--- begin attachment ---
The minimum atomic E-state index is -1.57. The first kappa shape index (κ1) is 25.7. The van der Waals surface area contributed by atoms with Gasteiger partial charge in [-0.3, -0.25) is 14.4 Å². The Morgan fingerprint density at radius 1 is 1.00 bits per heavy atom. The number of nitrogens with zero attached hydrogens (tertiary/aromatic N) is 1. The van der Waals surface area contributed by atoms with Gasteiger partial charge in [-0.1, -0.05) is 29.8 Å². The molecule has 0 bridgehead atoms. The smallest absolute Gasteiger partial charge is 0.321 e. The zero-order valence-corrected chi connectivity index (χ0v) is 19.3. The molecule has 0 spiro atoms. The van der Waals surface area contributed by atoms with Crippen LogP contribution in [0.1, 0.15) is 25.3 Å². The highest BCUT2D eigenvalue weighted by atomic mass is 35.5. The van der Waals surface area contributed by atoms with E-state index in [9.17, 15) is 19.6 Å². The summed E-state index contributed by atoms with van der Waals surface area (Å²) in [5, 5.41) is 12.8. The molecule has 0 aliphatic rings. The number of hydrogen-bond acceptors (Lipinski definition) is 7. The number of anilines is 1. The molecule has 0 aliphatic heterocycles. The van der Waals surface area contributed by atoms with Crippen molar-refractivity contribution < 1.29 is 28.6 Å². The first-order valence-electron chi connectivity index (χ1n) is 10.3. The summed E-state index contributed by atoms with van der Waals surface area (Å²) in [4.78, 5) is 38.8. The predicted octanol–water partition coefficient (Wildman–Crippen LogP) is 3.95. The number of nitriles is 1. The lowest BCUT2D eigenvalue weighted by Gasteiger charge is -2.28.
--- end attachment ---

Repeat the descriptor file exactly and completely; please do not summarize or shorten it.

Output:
The minimum atomic E-state index is -1.57. The first kappa shape index (κ1) is 25.7. The van der Waals surface area contributed by atoms with Gasteiger partial charge in [-0.3, -0.25) is 14.4 Å². The Morgan fingerprint density at radius 1 is 1.00 bits per heavy atom. The number of nitrogens with zero attached hydrogens (tertiary/aromatic N) is 1. The van der Waals surface area contributed by atoms with Gasteiger partial charge in [-0.1, -0.05) is 29.8 Å². The molecule has 0 bridgehead atoms. The smallest absolute Gasteiger partial charge is 0.321 e. The zero-order valence-corrected chi connectivity index (χ0v) is 19.3. The molecule has 0 spiro atoms. The van der Waals surface area contributed by atoms with Crippen LogP contribution in [0.1, 0.15) is 25.3 Å². The highest BCUT2D eigenvalue weighted by atomic mass is 35.5. The van der Waals surface area contributed by atoms with E-state index in [9.17, 15) is 19.6 Å². The summed E-state index contributed by atoms with van der Waals surface area (Å²) in [5, 5.41) is 12.8. The molecule has 0 aliphatic rings. The number of hydrogen-bond acceptors (Lipinski definition) is 7. The number of anilines is 1. The molecule has 0 aliphatic heterocycles. The van der Waals surface area contributed by atoms with Crippen molar-refractivity contribution < 1.29 is 28.6 Å². The first-order valence-electron chi connectivity index (χ1n) is 10.3. The summed E-state index contributed by atoms with van der Waals surface area (Å²) in [4.78, 5) is 38.8. The predicted octanol–water partition coefficient (Wildman–Crippen LogP) is 3.95. The number of nitriles is 1. The lowest BCUT2D eigenvalue weighted by Gasteiger charge is -2.28.